But if you become a Canadian citizen or permanent resident within 12 months of when the property is registered (and you had met all the other requirements at the time of registration), you may apply for a refund of the property transfer tax. To apply for a property transfer tax refund in this case, call 1-250-387-0555.
4. I am buying a presale condo. I will be the registered owner but I will not be living in it. My child will live in it. Can I qualify for the Newly Built Home Exemption?
No. To qualify, the property must only be used as the registered owner’s principal residence.
5. I am buying a presale condo with my child. My child will live in it, but I will not. What to do?
If one buyer qualifies under the Newly Built Home Exemption, only the percentage of interest that the qualified buyer has in the property is eligible for an exemption. If the other buyer does not qualify, the percentage of interest that the other buyer has in the property is subject to property transfer tax.
6. I am buying a Newly Built Home with my Spouse. We are buying a newly built home and the purchase price is $1,000,000.00. I will be the registered owner of an undivided 1/2 interest in this property, so I am really paying $500,000.00. I know that to qualify for an exemption (complete or partial) of the property transfer tax as a first time home buyer, the fair market value of the property must $800,000 or less. Do I qualify for the exemption?
NO. The Fair Market Value threshold as set by the provincial government is based on the fair market value of the entire property, not a person’s specific share in that property.
7. I am Buying several units in a newly constructed condo development. Which unit am I exempt of the Property Transfer Tax?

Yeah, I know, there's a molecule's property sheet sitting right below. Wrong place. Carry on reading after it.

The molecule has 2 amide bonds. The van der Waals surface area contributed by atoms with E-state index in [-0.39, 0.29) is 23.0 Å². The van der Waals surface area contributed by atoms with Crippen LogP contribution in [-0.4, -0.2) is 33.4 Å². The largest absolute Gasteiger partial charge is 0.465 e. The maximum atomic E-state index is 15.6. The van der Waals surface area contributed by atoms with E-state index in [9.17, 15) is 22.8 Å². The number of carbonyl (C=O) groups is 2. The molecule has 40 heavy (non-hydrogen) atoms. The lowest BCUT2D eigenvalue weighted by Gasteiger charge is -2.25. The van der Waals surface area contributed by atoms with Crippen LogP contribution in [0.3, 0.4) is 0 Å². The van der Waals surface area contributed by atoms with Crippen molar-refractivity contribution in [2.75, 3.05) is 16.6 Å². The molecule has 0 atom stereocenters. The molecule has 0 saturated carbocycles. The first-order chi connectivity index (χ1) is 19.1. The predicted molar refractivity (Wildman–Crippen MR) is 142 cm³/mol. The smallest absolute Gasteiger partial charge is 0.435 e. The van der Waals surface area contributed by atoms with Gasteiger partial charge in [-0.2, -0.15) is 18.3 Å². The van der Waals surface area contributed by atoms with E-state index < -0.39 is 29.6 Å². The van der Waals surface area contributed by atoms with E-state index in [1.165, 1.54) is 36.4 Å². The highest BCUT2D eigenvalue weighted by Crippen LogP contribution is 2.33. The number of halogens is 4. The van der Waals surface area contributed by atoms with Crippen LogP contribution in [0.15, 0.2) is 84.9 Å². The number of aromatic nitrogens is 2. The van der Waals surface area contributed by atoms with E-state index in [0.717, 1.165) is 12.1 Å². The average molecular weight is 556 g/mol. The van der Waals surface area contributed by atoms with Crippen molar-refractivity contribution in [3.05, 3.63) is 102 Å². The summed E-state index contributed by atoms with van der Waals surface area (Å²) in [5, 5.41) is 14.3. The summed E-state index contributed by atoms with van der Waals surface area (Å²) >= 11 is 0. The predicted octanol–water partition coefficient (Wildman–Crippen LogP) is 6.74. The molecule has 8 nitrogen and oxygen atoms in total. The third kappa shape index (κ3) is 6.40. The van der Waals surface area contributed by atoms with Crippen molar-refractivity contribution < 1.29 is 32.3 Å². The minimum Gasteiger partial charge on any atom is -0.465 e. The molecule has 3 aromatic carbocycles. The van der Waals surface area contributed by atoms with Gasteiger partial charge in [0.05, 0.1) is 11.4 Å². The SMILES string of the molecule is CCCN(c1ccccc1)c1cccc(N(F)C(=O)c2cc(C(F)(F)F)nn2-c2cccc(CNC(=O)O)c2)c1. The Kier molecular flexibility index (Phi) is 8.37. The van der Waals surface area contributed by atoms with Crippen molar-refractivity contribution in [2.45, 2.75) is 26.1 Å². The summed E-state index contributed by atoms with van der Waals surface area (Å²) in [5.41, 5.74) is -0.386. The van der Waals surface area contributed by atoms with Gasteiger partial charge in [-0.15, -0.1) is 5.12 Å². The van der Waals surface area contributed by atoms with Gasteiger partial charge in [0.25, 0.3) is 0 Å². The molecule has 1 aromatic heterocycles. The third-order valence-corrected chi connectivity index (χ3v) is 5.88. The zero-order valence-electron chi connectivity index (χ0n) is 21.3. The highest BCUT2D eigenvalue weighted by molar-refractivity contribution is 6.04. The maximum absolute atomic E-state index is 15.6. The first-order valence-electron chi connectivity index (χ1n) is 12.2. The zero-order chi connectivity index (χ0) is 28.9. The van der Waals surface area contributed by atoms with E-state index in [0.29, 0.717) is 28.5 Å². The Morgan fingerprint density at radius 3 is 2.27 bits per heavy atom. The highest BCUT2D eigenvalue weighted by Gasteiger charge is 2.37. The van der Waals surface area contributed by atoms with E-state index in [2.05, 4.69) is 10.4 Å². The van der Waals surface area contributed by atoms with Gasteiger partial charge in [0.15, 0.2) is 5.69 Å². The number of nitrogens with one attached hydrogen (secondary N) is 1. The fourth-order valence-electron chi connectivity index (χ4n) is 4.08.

Maybe one of the units. It cannot be more than one of the units. But it can also be none of the units.
To qualify for the exemption, the property must only be used as your principal residence.
A principal residence is the usual place that a person makes their home. You can only have one principal residence.
If a person owns more than one home, they can’t just merely designate which one is their principal residence. Their principal residence is where they live and conduct their daily affairs, like paying bills and receiving mail, and it’s generally the residence used in government records for things like income tax, Medical Services Plan, driver’s licence and vehicle registration.
If you are not going to use any of the units as your principal residence (i.e, you may be renting them all out), then property transfer tax would be payable on all the units. If the unit that you are going to live in as your principal residence does not qualify for an exemption (i.e., the fair market value of the unit is $1,000,000.00, which is above the current $800,000.00 threshold), then property transfer tax would be payable on all the units.
As you can see, there are a lot of requirements to qualify for the Newly Built Home Exemption of the Property Transfer Tax. If you have any questions about this post, please contact Lewis Nguyen at firstname.lastname@example.org or 604-937-6373.